It’s been said that you need to know the rules to break the rules (Pablo Picasso, the Dalai Lama, and my college English professor). This is especially true regarding privacy issues during declared disasters: You should know when some HIPAA requirements are set aside or modified to better serve those who might otherwise suffer.
This has recently been the case in New Mexico where President Joseph R. Biden, Jr. has issued a disaster declaration (Limited Waiver of HIPAA Sanctions) for the state and Secretary Xavier Becerra has declared a public health emergency in New Mexico due to wildfires and straight-line winds.
Requirements and Rights in a New Light
Under these circumstances, the Secretary has also exercised the authority to waive sanctions and penalties against a covered hospital that does not comply with the certain provisions of the HIPAA Privacy Rule. In other words, the following are not enforced or penalized:
- the requirements to obtain a patient’s agreement to speak with family members or friends involved in the patient’s care
- the requirement to honor a request to opt out of the facility directory
- the requirement to distribute a notice of privacy practices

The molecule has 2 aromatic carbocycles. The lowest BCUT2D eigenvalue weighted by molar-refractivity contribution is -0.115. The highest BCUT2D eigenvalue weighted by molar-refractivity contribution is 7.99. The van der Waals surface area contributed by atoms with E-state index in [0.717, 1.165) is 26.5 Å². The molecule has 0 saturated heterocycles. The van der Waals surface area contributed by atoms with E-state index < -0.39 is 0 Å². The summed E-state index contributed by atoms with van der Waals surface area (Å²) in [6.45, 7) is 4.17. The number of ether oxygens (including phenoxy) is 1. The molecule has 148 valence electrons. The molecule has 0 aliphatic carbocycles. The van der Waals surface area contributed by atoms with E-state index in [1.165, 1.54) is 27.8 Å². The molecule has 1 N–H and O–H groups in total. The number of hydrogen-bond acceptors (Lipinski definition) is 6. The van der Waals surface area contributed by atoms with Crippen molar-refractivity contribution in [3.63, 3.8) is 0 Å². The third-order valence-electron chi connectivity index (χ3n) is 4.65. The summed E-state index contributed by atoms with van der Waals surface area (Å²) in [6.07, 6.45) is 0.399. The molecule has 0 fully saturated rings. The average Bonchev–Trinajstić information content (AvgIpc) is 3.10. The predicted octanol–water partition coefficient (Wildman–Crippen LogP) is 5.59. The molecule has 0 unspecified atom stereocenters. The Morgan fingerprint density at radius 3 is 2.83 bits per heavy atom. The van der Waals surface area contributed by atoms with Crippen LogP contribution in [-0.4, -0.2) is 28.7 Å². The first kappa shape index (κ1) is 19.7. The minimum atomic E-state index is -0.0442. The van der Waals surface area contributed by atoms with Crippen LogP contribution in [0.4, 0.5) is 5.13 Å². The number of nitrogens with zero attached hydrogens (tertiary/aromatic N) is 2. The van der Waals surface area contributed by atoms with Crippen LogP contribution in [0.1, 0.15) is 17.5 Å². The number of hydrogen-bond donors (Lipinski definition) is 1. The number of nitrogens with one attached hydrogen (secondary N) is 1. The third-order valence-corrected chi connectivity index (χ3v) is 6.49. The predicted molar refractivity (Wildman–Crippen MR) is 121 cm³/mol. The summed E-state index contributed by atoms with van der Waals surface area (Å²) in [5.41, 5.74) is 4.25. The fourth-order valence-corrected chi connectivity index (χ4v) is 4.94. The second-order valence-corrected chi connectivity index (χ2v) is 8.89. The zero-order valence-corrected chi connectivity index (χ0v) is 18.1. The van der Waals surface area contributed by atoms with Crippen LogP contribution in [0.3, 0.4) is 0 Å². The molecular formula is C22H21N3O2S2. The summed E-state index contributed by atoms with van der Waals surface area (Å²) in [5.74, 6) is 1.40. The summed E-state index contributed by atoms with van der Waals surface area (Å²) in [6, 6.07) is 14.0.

- the patient’s right to request privacy restrictions
- the patient’s right to request confidential communications
When the Waiver Applies
Take note, however, that the waiver does not cover everything or last forever. It only applies:
- in the emergency area and for the emergency period identified in the public health emergency declaration
- to hospitals that have instituted a disaster protocol
- for up to 72 hours from the time the hospital implements its disaster protocol
When the Presidential or Secretarial declaration terminates, a hospital must then comply with all the requirements of the Privacy Rule for any patient still under its care, even if 72 hours has not elapsed since implementation of its disaster protocol.
Also, important to note is that the waiver, like HIPAA, only applies to covered entities and business associates. Entities outside of these, such as the American Red Cross, are not restricted from sharing patient information, though there may be other state of federal rules that apply.
When a Waiver is Not Necessary
Even without the waiver, the HIPAA Privacy Rule allows patient information to be shared in emergency situations for certain purposes and conditions. Here are some of those:
- Treatment – PHI about the patient is necessary for treatment
- Public Health Activities – A legitimate need to ensure public health and safety
- Persons at Risk – To prevent or control the spread of disease
- Disclosures to Family, Friends and Caregivers – As necessary to identify, locate, and notify those responsible for the patient
- Disclosures to the Media – To acknowledge an individual is a patient and provide basic information about the patient’s condition in general terms
This list is by no means exhaustive, though by now, you may be exhausted by the rules and variations. That’s where we come in. As HIPAA experts, we can provide guidance and answers should your entity be affected by a disaster.
Contact the HIPAA experts at PrivaPlan today. Email email@example.com or call 877-218-7707.